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Indian History Sourcebook:
Robert Traill Spence Lowell:
The Relief of Lucknow

On, that last day in Lucknow fort!
We knew that it was the last;
That the enemy's lines crept surely on,
And the end was coming fast.

To yield to that foe meant worse than death;
And the men and we all worked on;
It was one day more of smoke and roar,
And then it would all be done.

There was one of us, a corporal's wife,
A fair, young, gentle thing,
Wasted with fever in the siege,
And her mind was wandering.

She lay on the ground, in her Scottish plaid,
And I took her head on my knee;
"When my father comes hame frae the pleugh," she said,
"Oh, then please waken me."

She slept like a child on her father's floor,
In the flecking of woodbine shade,
When the house-dog sprawls by the open door,
And the mother's wheel is stayed.

It was smoke and roar and powder-stench,
And hopeless waiting for death;
And the soldier's wife, like a full-tired child,
Seemed scarce to draw her breath.

I sank to sleep, and I had my dream
Of an English village-lane,
And wall and garden; -- but one wild scream
Brought me back to the roar again.

There Jessie Brown stood listening
Till a sudden gladness broke
All over her face; and she caught my hand
And drew me near as she spoke: --

"The Hielanders! Oh, dinna ye hear
The slogan far away
The McGregor's. Oh! I ken it week
It 's the grandest o' them a'!

"God bless the bonny Hielanders !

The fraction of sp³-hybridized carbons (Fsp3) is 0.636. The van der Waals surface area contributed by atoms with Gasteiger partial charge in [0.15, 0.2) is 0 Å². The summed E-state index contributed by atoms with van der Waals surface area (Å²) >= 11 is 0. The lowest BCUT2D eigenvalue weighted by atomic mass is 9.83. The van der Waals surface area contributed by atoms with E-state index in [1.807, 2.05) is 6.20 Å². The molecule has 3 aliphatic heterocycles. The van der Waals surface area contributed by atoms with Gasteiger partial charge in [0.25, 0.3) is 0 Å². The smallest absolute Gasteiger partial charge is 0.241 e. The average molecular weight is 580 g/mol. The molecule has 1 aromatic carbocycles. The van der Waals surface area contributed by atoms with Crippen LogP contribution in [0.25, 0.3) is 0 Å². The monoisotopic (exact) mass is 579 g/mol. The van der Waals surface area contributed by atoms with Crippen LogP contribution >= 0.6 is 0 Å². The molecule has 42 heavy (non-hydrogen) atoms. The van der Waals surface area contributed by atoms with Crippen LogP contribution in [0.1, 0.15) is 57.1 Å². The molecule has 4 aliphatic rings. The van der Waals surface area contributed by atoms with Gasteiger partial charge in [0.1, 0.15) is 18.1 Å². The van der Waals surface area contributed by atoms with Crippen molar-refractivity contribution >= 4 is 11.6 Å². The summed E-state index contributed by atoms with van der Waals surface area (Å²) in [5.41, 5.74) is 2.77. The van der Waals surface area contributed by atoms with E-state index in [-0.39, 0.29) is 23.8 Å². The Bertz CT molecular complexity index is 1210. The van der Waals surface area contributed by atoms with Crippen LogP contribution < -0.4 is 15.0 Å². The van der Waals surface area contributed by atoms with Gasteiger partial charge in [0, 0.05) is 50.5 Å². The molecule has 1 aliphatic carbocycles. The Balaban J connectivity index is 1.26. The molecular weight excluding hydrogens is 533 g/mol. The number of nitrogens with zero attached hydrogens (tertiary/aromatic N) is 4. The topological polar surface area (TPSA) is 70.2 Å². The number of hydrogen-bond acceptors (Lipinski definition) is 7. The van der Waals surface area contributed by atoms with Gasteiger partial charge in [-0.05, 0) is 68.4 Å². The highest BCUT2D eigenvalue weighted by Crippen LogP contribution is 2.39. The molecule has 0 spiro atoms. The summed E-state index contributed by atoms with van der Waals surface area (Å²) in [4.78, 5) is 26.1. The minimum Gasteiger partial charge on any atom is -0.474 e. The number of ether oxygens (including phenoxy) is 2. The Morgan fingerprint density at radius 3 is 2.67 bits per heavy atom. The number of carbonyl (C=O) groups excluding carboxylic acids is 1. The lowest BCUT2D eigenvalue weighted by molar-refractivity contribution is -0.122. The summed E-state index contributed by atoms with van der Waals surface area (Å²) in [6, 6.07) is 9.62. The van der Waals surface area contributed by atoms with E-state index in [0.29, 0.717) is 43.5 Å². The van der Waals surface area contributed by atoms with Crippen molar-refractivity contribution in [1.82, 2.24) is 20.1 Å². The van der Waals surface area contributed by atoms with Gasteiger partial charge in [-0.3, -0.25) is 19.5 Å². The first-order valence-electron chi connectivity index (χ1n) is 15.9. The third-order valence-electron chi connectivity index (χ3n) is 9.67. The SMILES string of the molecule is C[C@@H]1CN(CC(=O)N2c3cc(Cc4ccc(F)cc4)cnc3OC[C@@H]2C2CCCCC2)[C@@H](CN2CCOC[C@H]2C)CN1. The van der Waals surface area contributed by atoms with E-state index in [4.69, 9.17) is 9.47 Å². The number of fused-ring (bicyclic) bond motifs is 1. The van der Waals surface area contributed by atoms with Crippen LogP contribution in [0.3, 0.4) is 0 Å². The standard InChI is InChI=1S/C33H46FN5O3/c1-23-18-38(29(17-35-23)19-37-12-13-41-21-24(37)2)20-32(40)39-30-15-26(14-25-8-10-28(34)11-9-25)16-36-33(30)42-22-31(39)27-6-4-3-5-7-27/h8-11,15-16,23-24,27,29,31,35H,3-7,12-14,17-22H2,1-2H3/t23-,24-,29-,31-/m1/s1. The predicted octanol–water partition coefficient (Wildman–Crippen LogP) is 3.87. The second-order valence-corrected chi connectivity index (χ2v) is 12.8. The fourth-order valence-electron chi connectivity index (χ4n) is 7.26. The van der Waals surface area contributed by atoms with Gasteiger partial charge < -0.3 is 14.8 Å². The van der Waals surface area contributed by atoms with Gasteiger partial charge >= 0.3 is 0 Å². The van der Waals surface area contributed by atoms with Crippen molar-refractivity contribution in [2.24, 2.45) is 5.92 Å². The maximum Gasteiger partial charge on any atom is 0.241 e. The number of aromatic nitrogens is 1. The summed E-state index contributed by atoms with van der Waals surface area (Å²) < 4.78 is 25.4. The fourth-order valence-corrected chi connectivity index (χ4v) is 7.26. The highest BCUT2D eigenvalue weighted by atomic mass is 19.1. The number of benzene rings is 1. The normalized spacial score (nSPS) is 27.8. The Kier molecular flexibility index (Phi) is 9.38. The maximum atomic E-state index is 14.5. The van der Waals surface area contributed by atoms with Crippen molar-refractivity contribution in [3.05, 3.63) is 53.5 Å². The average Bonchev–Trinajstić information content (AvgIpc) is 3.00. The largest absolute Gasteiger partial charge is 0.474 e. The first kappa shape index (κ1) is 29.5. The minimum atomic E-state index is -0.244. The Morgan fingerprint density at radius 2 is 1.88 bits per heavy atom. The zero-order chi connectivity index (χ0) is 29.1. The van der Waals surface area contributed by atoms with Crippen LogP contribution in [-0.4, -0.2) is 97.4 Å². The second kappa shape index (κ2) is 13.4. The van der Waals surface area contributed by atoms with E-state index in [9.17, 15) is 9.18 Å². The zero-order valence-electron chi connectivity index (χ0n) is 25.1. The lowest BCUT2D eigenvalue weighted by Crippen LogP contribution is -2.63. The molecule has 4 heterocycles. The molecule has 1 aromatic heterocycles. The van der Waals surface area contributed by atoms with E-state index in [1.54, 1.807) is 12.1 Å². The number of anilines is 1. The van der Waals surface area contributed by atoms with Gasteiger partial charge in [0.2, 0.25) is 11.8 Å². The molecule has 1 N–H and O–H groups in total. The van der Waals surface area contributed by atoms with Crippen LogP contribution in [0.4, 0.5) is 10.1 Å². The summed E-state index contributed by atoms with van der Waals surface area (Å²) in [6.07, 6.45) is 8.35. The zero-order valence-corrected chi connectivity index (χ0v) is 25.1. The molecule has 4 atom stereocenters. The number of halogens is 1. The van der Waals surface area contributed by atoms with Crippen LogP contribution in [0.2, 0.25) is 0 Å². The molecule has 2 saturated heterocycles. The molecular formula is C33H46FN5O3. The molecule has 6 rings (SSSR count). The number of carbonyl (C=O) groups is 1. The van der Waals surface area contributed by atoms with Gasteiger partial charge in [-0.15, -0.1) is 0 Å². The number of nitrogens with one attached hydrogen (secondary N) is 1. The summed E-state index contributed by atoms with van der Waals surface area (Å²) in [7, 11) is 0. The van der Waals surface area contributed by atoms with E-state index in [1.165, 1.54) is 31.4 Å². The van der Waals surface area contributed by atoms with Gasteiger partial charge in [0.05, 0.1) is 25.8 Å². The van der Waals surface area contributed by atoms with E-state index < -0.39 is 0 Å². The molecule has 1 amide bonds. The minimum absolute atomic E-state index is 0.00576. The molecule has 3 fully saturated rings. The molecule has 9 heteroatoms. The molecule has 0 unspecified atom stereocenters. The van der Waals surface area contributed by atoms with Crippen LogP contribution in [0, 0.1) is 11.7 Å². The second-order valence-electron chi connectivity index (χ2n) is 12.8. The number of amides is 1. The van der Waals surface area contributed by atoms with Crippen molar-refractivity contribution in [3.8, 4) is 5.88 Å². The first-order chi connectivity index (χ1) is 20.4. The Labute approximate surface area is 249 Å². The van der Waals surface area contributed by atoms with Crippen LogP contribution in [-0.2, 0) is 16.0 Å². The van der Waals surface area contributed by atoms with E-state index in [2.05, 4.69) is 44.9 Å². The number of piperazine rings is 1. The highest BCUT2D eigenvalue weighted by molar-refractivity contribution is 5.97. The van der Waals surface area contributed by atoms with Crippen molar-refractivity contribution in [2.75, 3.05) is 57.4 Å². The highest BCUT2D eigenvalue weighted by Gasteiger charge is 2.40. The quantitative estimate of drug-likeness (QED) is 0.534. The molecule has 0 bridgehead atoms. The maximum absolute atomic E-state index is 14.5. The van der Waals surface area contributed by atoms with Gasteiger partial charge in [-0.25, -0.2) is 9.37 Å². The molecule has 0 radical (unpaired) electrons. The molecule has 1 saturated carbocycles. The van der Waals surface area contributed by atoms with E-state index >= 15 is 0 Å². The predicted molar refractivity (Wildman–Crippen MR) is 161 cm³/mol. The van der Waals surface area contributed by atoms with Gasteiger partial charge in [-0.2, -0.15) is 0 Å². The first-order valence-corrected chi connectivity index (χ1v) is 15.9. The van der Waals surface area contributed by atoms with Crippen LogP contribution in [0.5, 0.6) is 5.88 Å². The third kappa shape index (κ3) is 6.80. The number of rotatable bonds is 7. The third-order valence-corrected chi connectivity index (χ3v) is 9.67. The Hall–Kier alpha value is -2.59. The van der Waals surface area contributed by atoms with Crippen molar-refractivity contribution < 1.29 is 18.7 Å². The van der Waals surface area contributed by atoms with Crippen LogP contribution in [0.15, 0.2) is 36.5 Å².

We're saved! we 're saved! " she cried;
And fell on her knees; and thanks to God
Flowed forth like a full flood-tide.

Along the battery line her cry
Had fallen among the men,
And they started back; -- they were there to die;
But was life so near them, then?

They listened for life; the rattling fire
Far off, and that far-off roar,
Were all, and the colonel shook his head,
And they turned to their guns once more.

But Jessie said, "The slogan 's done;
But winna ye hear it noo?
'The Campbells are coming'? It's no a dream;
Our succors hae broken through!"

We heard the roar and the rattle afar,
But the pipes we could not hear;
So the men plied their work of hopeless war,
And knew that the end was near.

It was not long ere it made its way,
A thrilling, ceaseless sound:
It was no noise from the strife afar,
Or the sappers under ground.

It was the pipes of the Highlanders!
And now they played "Auld Lang Syne."
It came to our men like the voice of God,
And they shouted along the line.

And they wept, and shook one another's hands,
And the women sobbed in a crowd;
And every one knelt down where he stood,
And we all thanked God aloud.

That happy time, when we welcomed them,
Our men put Jessie first;
And the general gave her his hand, and cheers
Like a storm from the soldiers burst.

And the pipers' ribbons and tartan streamed,
Marching round and round our line;
And our joyful cheers were broken with tears,
As the pipes played "Auld Lang Syne."


Source:

From: Eva March Tappan, ed., The World's Story: A History of the World in Story, Song and Art, (Boston: Houghton Mifflin, 1914), Vol. II: India, Persia, Mesopotamia, and Palestine, pp. 180-183.

Scanned by Jerome S. Arkenberg, Cal. State Fullerton. The text has been modernized by Prof. Arkenberg.


This text is part of the Internet Indian History Sourcebook. The Sourcebook is a collection of public domain and copy-permitted texts for introductory level classes in modern European and World history.

Unless otherwise indicated the specific electronic form of the document is copyright. Permission is granted for electronic copying, distribution in print form for educational purposes and personal use. If you do reduplicate the document, indicate the source. No permission is granted for commercial use of the Sourcebook.

© Paul Halsall November1998
halsall@fordham.edu